By Isaac Sacolick, President, StarCIO
This article is by Featured Blogger Isaac Sacolick from his blog Social, Agile, and Transformation.
AI is coming along with artistic impression. There is Paul and e-David that can draw, an AI that can write a Beatles inspired song, followed by an AI that wrote a Christmas song. There's been a lot of work on natural language processing, but natural language understanding remains elusive. It's hard to keep up with all of AI's creative works and how fast AI will go from pattern-based expressions to truly creative ones.
Coding, a significant AI challenge
Getting an AI to code is going to get a lot of attention. Microsoft Research and Cambridge University are experimenting with DeepCoder an AI that codes by reusing existing lines of code from other programs. It can solve challenges that require around five lines of code. It's a significant achievement, though DeepCoder's researchers admit that even basic programming challenges will take a lot more research and "Generating a really big piece of code in one shot is hard, and potentially unrealistic."
Still, for those of us who grew up coding or began our careers as software developers, this achievement makes us wonder how hard it will be to succeed at the next challenge and how fast will we see breakthroughs in this line of research. Is it a matter of breaking down coding challenges to the right set of expressions for AI to process, or is there a fundamental creativity in coding that will be difficult for AI to replicate? Having AI assemble code rather than program fresh lines of code seems like a good starting point knowing that it is often easier and faster for humans to reuse code rather than build new.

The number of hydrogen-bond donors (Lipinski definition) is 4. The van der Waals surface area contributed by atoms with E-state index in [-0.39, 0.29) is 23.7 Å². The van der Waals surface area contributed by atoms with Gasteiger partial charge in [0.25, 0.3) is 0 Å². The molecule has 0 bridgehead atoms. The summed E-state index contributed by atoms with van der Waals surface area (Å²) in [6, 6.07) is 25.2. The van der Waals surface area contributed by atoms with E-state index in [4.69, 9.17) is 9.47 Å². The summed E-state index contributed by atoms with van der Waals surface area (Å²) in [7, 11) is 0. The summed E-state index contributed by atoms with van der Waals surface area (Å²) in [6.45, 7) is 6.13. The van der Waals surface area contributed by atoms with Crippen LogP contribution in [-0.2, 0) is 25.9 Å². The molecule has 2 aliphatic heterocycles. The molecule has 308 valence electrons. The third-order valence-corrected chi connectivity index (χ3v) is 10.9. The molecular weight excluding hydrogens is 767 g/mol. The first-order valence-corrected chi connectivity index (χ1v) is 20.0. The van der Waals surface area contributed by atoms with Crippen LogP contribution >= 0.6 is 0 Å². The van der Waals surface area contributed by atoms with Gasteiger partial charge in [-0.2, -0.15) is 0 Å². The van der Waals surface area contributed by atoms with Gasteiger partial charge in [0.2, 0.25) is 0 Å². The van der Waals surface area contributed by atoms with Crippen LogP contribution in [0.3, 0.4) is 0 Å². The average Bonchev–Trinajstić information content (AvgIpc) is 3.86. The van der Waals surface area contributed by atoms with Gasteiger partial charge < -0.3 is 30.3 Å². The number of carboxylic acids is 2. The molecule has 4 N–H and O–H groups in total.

But the hardest challenge may be in deciding what coding problems to apply AI and the optimal way to present coding tools or skills to an AI engine. Trying to get AI to code even simple programming assignments is a challenge because coding is an expression. It's closer to natural language challenges, whereas successful AI has been in areas of pattern recognition (computer vision, basic forms of art and music) and decision making (playing games, self-driving cars).
We'll have to wait and see!
Originally posted on Social, Agile, and Transformation.